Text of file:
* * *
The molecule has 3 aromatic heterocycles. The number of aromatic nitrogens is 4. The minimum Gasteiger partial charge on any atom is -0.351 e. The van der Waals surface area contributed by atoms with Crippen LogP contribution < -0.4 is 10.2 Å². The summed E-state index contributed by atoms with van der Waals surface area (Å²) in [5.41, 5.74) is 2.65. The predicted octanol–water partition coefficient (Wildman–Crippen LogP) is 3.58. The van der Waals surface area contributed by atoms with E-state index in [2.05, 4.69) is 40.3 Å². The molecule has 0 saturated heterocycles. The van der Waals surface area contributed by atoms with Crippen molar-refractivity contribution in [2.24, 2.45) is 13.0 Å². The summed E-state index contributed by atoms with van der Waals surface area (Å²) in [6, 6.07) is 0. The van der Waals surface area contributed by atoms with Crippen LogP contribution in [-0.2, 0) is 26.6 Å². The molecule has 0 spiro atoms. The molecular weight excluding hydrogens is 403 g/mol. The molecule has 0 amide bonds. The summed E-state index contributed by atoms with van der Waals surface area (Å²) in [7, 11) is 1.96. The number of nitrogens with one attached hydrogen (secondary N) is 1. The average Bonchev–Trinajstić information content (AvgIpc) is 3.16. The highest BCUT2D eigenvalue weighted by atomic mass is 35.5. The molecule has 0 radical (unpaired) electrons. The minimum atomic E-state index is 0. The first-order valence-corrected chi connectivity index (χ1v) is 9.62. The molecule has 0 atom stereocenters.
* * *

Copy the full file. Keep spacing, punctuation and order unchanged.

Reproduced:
The molecule has 3 aromatic heterocycles. The number of aromatic nitrogens is 4. The minimum Gasteiger partial charge on any atom is -0.351 e. The van der Waals surface area contributed by atoms with Crippen LogP contribution < -0.4 is 10.2 Å². The summed E-state index contributed by atoms with van der Waals surface area (Å²) in [5.41, 5.74) is 2.65. The predicted octanol–water partition coefficient (Wildman–Crippen LogP) is 3.58. The van der Waals surface area contributed by atoms with E-state index in [2.05, 4.69) is 40.3 Å². The molecule has 0 saturated heterocycles. The van der Waals surface area contributed by atoms with Crippen molar-refractivity contribution in [2.24, 2.45) is 13.0 Å². The summed E-state index contributed by atoms with van der Waals surface area (Å²) in [6, 6.07) is 0. The van der Waals surface area contributed by atoms with Crippen LogP contribution in [-0.2, 0) is 26.6 Å². The molecule has 0 spiro atoms. The molecular weight excluding hydrogens is 403 g/mol. The molecule has 0 amide bonds. The summed E-state index contributed by atoms with van der Waals surface area (Å²) in [7, 11) is 1.96. The number of nitrogens with one attached hydrogen (secondary N) is 1. The average Bonchev–Trinajstić information content (AvgIpc) is 3.16. The highest BCUT2D eigenvalue weighted by atomic mass is 35.5. The molecule has 0 radical (unpaired) electrons. The minimum atomic E-state index is 0. The first-order valence-corrected chi connectivity index (χ1v) is 9.62. The molecule has 0 atom stereocenters.